Haiti Relief Money Accidentally Sent To Hayti
Fake News written by on Saturday, January 30, 2010
HAYTI HEIGHTS, MO -- One little typo was responsible for sending $1.6 million in charitable donations to the beleagured town of Hayti Heights instead of the beleagured nation of Haiti. Intended to be used to secure clean drinking water in Haiti, the money will instead be used to secure clean drinking water in Hayti Heights.
"My bad," admitted Gil Teeman, the director of the Global Institue For Worthwhile Charitable Giving Despite What Rush Limbaugh Says. "We're under a lot of pressure to get aid to Haiti as soon as possible, and I accidentally selected 'Hayti' instead of 'Haiti' on the computer screen while managing one of our bank accounts."
Hoping to save face, the board for the Global Institute decided earlier this morning to allow Hayti Heights to keep the money. "One of our goals is to provide clean drinking water for people worldwide, and it's clear that Hayti Heights needs our help," a press release announced.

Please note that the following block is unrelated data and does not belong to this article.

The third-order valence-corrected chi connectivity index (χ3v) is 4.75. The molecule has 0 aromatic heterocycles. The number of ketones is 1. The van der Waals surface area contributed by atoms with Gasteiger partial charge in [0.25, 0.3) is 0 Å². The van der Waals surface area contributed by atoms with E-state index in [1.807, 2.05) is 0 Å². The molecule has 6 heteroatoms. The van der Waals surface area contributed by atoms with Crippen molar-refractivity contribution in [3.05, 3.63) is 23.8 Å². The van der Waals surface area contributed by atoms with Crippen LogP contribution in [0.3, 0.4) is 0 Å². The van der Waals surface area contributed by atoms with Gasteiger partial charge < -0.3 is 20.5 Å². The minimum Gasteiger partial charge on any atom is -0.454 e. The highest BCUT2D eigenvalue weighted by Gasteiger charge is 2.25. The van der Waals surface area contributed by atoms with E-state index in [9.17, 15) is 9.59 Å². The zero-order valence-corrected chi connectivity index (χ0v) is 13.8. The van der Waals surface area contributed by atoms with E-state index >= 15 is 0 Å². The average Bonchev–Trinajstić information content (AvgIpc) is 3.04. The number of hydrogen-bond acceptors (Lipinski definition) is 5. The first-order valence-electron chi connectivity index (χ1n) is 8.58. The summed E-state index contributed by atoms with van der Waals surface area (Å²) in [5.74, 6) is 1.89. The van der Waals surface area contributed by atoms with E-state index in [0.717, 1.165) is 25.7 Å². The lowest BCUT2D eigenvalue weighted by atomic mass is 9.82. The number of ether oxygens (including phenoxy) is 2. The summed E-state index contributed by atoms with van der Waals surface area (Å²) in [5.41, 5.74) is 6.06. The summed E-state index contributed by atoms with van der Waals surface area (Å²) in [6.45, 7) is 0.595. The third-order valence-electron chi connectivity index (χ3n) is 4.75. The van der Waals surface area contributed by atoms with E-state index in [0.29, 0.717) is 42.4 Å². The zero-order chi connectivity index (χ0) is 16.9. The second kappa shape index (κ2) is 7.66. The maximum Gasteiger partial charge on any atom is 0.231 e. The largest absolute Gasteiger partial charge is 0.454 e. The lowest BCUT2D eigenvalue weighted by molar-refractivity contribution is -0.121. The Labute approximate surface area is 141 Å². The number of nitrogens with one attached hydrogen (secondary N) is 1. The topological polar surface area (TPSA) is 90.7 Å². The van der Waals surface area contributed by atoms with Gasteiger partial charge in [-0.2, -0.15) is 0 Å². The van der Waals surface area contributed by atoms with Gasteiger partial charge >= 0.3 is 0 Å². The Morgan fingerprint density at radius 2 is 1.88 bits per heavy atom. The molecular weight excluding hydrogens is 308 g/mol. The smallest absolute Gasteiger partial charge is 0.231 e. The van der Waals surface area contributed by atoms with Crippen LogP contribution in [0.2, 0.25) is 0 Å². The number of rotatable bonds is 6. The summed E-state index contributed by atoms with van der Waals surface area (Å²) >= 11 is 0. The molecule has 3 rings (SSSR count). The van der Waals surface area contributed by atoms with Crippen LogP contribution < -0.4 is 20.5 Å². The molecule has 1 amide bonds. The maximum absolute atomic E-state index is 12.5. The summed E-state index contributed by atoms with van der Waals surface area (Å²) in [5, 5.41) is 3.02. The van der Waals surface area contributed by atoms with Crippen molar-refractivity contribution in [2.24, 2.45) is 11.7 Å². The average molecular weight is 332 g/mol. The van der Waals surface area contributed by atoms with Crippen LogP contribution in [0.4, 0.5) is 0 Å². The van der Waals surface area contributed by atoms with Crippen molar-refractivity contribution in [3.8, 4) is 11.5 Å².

Some donors are a little miffed about the institute's mistake, but others expressed support for Haiti's...er, Hayti's plight. "Charity begins at home," said a major donor who wished to remain anonymous, but was quick to point out that he "is not Rush Limbaugh."
This isn't the first time that a local town has been accidentally confused with an overseas locale. Just last year, Cairo, Illinois received a check for $1.1 million from the United Nations destined for Cairo, Egypt. Unfortunately, Cairo city officials were unable to cash the oversized check because the fleet of city vehicles had been repossessed just hours before. By the time somebody made it to a check-cashing store, the United Nations had already issued a stop payment order on the check.
"Missouri has way too many towns named for foreign places," said an expert at the Federal Bureau Of Talking Heads Always Available For Media Interviews. "It's a wonder that Bolivar, Missouri, hasn't been sued by Bolivia for trademark violation after misappropriating the name of their hero Sim?n Bol?var. And if the Spanish government knew just how badly Missourians pronounced New Madrid, they would be up in arms."